4 December 2012
Betrayal, the Ultimate Deceit
Dame Judith Anderson states, “The story of a bad man who commits a crime is not a tragedy but a straightforward tale of evil. Macbeth, however, is about a good man who becomes evil, and that is a tragedy”. Macbeth’s character is not evil, he is in fact, no more evil than you or I. What creates this dark character of Macbeth that we become more familiar with as the drama goes on, is the result of his poor decisions. His moral downfall is ultimately his choice, but is greatly influenced by a recurring theme in the play; betrayal. The witches, whom Macbeth trusts and believes, betrayed him with the equivocations they spoke. Macbeth’s wife, his “greatest partner in greatness” (1.6.11), abuses the tender love they share and forsakes him by putting her own selfish ambitions above what he believes to be right, pressuring Macbeth to do an act that both know is incredibly sinful. Finally, Macbeth’s downfall is purely based on his betrayal to himself. Macbeth allows himself to be tempted by evil, and cheats himself out of what is truly good. Ultimately Macbeth’s moral disintegration was entirely his own choice, but was greatly influenced by the betrayal of both internal and external forces. True to the rumour that Macbeth is a cursed play full of evil, one of the true representations of darkness is the witches. The witches represent evil, tempting a man’s sinful nature by means of prophecy (Ribner 245). In the prophecies that the “Weird Sisters” told Macbeth, there was just as much truth in the words as a lie. “All hail, Macbeth! hail to thee, thane of Glamis!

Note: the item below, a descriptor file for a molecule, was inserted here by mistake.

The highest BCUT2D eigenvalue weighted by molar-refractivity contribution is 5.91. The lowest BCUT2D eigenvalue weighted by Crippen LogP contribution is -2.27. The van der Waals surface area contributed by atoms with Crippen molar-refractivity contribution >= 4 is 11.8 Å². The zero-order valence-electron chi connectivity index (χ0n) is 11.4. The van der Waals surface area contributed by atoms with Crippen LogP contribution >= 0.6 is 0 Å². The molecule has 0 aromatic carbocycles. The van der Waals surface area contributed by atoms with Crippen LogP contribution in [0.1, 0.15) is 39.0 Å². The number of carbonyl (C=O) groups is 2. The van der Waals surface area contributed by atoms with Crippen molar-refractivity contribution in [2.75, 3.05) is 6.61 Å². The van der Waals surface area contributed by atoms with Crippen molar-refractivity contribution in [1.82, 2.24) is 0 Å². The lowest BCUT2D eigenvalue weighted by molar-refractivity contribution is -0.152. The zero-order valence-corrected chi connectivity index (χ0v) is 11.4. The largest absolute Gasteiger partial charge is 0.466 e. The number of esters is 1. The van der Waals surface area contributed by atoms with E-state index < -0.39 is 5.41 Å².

All hail, Macbeth! hail to thee, thane of Cawdor!
All hail, Macbeth. Thou shalt be king hereafter!” (1.3.50-53) The witches tell Macbeth what he already has; the titles of thane of Cawdor and thane of Glamis. However, Macbeth has not yet received the crown. In fact, Malcolm has been named heir to the throne instead of Macbeth. This prophecy gets Macbeth thinking, “Glamis and thane of Cawdor, the greatest is behind” (1.3.23-24). The wheels in Macbeth’s complex mind begin to turn and think about what is said to come. In naming the titles that Macbeth already has, Macbeth is obliged to believe in the final prophecy that is to come; the crown. The witches influence our protagonist’s decisions by stirring up his deep desires that he himself may not have known he had within. The witches truly are quite clever creatures, they see Macbeth’s flaw of ambition and play on that as if the witches are puppeteers and Macbeth is the unfortunate puppet. However, Macbeth is not placed under a spell or forced into anything as the witches do not possess a supernatural power. They cannot read Macbeth’s mind nor can they control his actions. However, by looking at Macbeth’s facial expressions, body language and personality they can infer what passions drive macbeth and what makes him tick. Irving Ribner states in his article “Shakespeare for Students” that in the witches realizing that Macbeth desires the kingdom, they prophesy that he shall be king, thus arousing his passions and inflaming his imagination to the extent that nothing is but what is not. Through the truths that the witches tell, a lie is also uncovered. The witches give Macbeth a false sense of security with their fake images of truth. Macbeth gains his confidence from the truths that the witches speak, trusting that this dark power is what will give him the strength to succeed. A promise for greatness would make any human think about what they could have, keep in mind that greed is a sin that no man can be clean of (Ribner 244). It’s pretty doubtful that Macbeth would kill good King Duncan without this sneaky push from the witches equivocal prophecy of him becoming king. Along with the recurring theme of the witches nature to equivocate, they are also appear to be metaphysical and subversive beings. In believing the...